Although the existence and location of the subpoenaed documents are known, petitioner may still refuse to produce them if by so doing he would "implicitly authenticate" them for the government. "Implicit authentication occurs when an individual who receives a summons demanding production of documents complies with the summons and thereby implicitly testifies that he owns or at least possesses the documents." United States v. Fox, supra, 721 F.2d at 38. If a government official will one day be able to testify that he knows the documents in question belong to petitioner because petitioner produced them when asked, then by that very act of production petitioner will have made a self-incriminating testimonial admission. His act of production will provide a necessary link to incriminating evidence contained in the documents by removing the government's need to authenticate them by other means. Id.
Conversely, when the government can authenticate the documents without relying on any act by petitioner, then production by petitioner does not implicate the Fifth Amendment. The Supreme Court illustrated this in Fisher v. United States, 425 U.S. 391, 48 L. Ed. 2d 39, 96 S. Ct. 1569 (1976), when it enforced an IRS summons requiring a taxpayer to produce tax workpapers in his possession but prepared by his accountant:
As for the possibility that responding to the subpoena would authenticate the workpapers, production would express nothing more than the taxpayer's belief that the papers are those described in the subpoena. The taxpayer would be no more competent to authenticate the accountant's workpapers or reports by producing them than he would be to authenticate them if testifying orally. The taxpayer did not prepare the papers and could not vouch for their accuracy. The documents would not be admissible in evidence against the taxpayer without authenticating testimony. Without more, responding to the subpoena in the circumstances before us would not appear to represent a substantial threat of self-incrimination.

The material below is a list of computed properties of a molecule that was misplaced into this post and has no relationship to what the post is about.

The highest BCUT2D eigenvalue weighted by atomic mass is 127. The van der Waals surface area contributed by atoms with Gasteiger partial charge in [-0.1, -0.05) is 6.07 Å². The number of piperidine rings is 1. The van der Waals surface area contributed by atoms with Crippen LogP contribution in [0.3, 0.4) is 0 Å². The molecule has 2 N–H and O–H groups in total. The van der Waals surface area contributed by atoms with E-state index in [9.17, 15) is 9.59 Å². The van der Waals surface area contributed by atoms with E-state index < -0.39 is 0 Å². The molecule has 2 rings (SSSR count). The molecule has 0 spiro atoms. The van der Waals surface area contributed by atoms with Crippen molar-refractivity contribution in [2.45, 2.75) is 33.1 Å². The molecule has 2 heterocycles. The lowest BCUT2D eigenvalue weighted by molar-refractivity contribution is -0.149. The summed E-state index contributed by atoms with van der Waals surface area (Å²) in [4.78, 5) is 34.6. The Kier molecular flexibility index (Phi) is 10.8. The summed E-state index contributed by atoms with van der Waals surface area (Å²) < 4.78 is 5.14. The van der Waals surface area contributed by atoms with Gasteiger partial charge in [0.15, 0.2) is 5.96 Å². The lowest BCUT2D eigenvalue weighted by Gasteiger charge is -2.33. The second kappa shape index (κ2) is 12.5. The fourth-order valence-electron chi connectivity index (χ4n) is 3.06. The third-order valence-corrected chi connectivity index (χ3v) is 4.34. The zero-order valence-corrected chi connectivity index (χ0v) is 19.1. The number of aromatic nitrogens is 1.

Id. at 412-13 (footnotes and citations omitted).
With respect to most of the documents demanded by the subpoena, petitioner's production of them will not constitute authentication implicating the Fifth Amendment. For example, production of the partnership's cancelled checks will not provide the government with authentication that would otherwise be lacking, the checks are self-authenticating. Fed. R. Evid. 902(9). Additionally, the bank statements demanded were not prepared by petitioner; and the government can authenticate them through the testimony of bank personnel without relying upon any testimonial act petitioner may perform by producing the statements.
As to partnership ledgers, cash receipts, and records of disbursements, however, a different situation exists. Compelled production of these documents would provide the government with just what it needs for authentication -- "an admission [by petitioner] that the subpoenaed documents are records pertaining to his business." United States v. Fox, supra, 721 F.2d at 39. Petitioner may invoke his Fifth Amendment privilege to block production of these records if he can establish that the act of production would be incriminatory.
C. Would Producing the Subpoenaed Documents Be Incriminatory?
The Fifth Amendment does not protect against all compelled testimony, but only against that which is self-incriminatory. Petitioner bears the burden of establishing that the act of producing these documents would be incriminatory. Mere assertion of the privilege is not sufficient; the potential for self-incrimination must be a "real danger." Zicarelli v. New Jersey State Commission of Investigation, 406 U.S. 472, 480, 32 L. Ed. 2d 234, 92 S. Ct. 1670 (1972); United States v. Edgerton, 734 F.2d 913, 921 (2d Cir. 1984).
Petitioner in this case has been told that he is the target of a grand jury investigation. He also knows that agents from the F.B.I. and the Customs Service have been asking third persons about his business activities. Finally, it is not without significance that the government has declined to confer immunity upon petitioner -- even limited solely to the act of production -- in order to compel compliance with the subpoena. See 18 U.S.C. §§ 6002-03. Based on the foregoing, I conclude petitioner has demonstrated that by complying with the subpoena, petitioner creates a real danger of incriminating himself. Zicarelli v. New Jersey State Commission of Investigation, supra ; see In re Katz, 623 F.2d 122, 126-27 (2d Cir. 1980) ("real and substantial risk").
For the foregoing reasons, petitioner's motion to quash the subpoena is granted in part. Petitioner is directed to deliver the following subpoenaed documents to the United States Attorney: (1) partnership tax returns; (2) all cancelled checks of the partnership; and (3) bank statements reflecting transactions in Citibank Account No. 11959997. In all other respects, petitioner's motion to quash is granted.